News tips and press releases may be sent to editor at All submissions become property of the Hollywood Investigator and deemed for publication without compensation unless otherwise requested. Name and contact information only withheld upon request. Prospective reporters should research our Bookstore.


About Us







Fine Arts


Media & Copyright


Public Square



War & Peace


Horror Film Aesthetics

Horror Film Festivals

Horror Film Reviews

Tabloid Witch Awards

Weekly Universe





by Thomas M. Sipos, managing editor  [July 5, 2013]






[]  English horror films about the dangers of modern witchcraft and neo-paganism swept the late 1950s to 1970s. The cycle included such respected works as Curse of the Demon (aka Night of the Demon), Burn, Witch, Burn (aka Night of the Eagle), and The Wicker Man. Less prestigious -- but still admirable -- films are Horror Hotel (aka City of the Dead), Witchcraft, and Norman J. Warren's oeuvre.

Jacqueline Kirkham's low-budget indie film, Following the Wicca Man, revisits that tradition. Her film is about ... a filmmaker; a documentarian who chooses modern witches as his next topic, his research impelling him to infiltrates a local coven.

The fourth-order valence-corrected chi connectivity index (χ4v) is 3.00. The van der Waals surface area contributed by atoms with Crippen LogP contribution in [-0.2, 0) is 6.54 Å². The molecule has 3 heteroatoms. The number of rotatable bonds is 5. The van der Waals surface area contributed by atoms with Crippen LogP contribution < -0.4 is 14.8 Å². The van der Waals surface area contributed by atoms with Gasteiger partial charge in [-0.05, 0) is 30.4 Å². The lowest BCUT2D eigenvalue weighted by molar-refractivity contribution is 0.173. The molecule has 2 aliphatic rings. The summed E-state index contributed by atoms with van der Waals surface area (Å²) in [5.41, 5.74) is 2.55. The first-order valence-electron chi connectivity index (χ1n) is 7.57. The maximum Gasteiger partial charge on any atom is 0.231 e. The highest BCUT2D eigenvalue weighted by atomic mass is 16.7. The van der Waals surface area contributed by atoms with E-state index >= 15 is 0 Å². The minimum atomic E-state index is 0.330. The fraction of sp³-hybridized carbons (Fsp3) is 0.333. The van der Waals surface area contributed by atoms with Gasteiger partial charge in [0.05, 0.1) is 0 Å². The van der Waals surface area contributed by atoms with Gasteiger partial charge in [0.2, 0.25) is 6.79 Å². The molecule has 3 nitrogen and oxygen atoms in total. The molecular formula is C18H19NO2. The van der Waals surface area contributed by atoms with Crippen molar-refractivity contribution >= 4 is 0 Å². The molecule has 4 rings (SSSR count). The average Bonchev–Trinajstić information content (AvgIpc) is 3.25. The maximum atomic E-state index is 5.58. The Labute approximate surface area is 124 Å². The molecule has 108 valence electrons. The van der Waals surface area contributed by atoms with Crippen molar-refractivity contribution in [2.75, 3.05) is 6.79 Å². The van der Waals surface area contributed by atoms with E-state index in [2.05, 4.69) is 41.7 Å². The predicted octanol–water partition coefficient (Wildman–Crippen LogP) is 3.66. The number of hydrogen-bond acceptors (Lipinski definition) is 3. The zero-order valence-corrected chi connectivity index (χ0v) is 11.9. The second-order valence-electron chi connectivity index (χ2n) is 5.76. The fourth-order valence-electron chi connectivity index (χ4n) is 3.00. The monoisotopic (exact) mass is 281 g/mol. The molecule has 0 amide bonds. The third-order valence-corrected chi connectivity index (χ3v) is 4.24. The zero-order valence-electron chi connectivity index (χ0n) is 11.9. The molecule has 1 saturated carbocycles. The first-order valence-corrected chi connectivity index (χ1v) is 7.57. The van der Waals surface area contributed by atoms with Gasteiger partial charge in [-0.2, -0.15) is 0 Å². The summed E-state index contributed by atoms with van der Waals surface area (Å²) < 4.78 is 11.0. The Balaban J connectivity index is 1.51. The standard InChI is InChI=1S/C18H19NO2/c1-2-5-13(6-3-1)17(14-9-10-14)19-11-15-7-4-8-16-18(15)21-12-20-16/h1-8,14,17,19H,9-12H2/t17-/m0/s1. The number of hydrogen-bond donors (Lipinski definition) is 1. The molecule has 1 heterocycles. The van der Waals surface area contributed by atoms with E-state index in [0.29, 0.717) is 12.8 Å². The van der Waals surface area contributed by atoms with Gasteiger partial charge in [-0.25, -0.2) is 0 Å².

"My inspirations were the places that I grew up," said Kirkham to the Hollywood Investigator. "The film was shot in and around Crosby in Liverpool. Little Crosby is an historic village with strong Catholic beliefs -- to this very day, only Catholics can live in the village. I used to look at Jesus on the crucifix and wonder, what evil it was trying to keep out? The street had no road lights, which only added to the spooky feel I got when riding home.

"I went to a school close by. One day we found a goat hanging upside down from a tree in the woods. We got told not to play in the woods because of suspected witchcraft. When I grew up, I learned Gerald Gardner, the once famous witch, had lived close by. I linked a story together and knew I had to make my film one day."